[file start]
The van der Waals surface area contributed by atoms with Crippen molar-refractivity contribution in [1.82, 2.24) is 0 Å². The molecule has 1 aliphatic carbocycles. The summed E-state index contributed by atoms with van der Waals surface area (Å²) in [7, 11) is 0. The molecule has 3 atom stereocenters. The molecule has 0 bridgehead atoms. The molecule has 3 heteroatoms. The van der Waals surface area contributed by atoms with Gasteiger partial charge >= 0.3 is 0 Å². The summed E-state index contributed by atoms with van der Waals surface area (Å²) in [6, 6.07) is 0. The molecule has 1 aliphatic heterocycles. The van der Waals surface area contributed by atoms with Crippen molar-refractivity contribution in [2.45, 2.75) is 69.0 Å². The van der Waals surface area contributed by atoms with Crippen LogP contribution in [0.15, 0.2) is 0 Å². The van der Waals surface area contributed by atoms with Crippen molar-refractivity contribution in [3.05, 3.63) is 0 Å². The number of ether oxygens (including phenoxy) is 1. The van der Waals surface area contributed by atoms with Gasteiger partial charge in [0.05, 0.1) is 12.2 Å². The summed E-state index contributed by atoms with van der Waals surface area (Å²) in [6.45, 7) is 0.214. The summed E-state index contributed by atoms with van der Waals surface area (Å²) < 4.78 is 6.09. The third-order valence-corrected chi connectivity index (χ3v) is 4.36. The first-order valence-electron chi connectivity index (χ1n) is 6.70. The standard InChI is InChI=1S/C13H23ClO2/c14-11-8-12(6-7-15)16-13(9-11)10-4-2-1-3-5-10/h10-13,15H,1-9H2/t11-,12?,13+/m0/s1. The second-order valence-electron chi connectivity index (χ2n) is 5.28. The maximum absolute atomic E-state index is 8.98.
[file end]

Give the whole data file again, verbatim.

The van der Waals surface area contributed by atoms with Crippen molar-refractivity contribution in [1.82, 2.24) is 0 Å². The molecule has 1 aliphatic carbocycles. The summed E-state index contributed by atoms with van der Waals surface area (Å²) in [7, 11) is 0. The molecule has 3 atom stereocenters. The molecule has 0 bridgehead atoms. The molecule has 3 heteroatoms. The van der Waals surface area contributed by atoms with Gasteiger partial charge >= 0.3 is 0 Å². The summed E-state index contributed by atoms with van der Waals surface area (Å²) in [6, 6.07) is 0. The molecule has 1 aliphatic heterocycles. The van der Waals surface area contributed by atoms with Crippen molar-refractivity contribution in [2.45, 2.75) is 69.0 Å². The van der Waals surface area contributed by atoms with Crippen LogP contribution in [0.15, 0.2) is 0 Å². The van der Waals surface area contributed by atoms with Crippen molar-refractivity contribution in [3.05, 3.63) is 0 Å². The number of ether oxygens (including phenoxy) is 1. The van der Waals surface area contributed by atoms with Gasteiger partial charge in [0.05, 0.1) is 12.2 Å². The summed E-state index contributed by atoms with van der Waals surface area (Å²) in [6.45, 7) is 0.214. The summed E-state index contributed by atoms with van der Waals surface area (Å²) < 4.78 is 6.09. The third-order valence-corrected chi connectivity index (χ3v) is 4.36. The first-order valence-electron chi connectivity index (χ1n) is 6.70. The standard InChI is InChI=1S/C13H23ClO2/c14-11-8-12(6-7-15)16-13(9-11)10-4-2-1-3-5-10/h10-13,15H,1-9H2/t11-,12?,13+/m0/s1. The second-order valence-electron chi connectivity index (χ2n) is 5.28. The maximum absolute atomic E-state index is 8.98.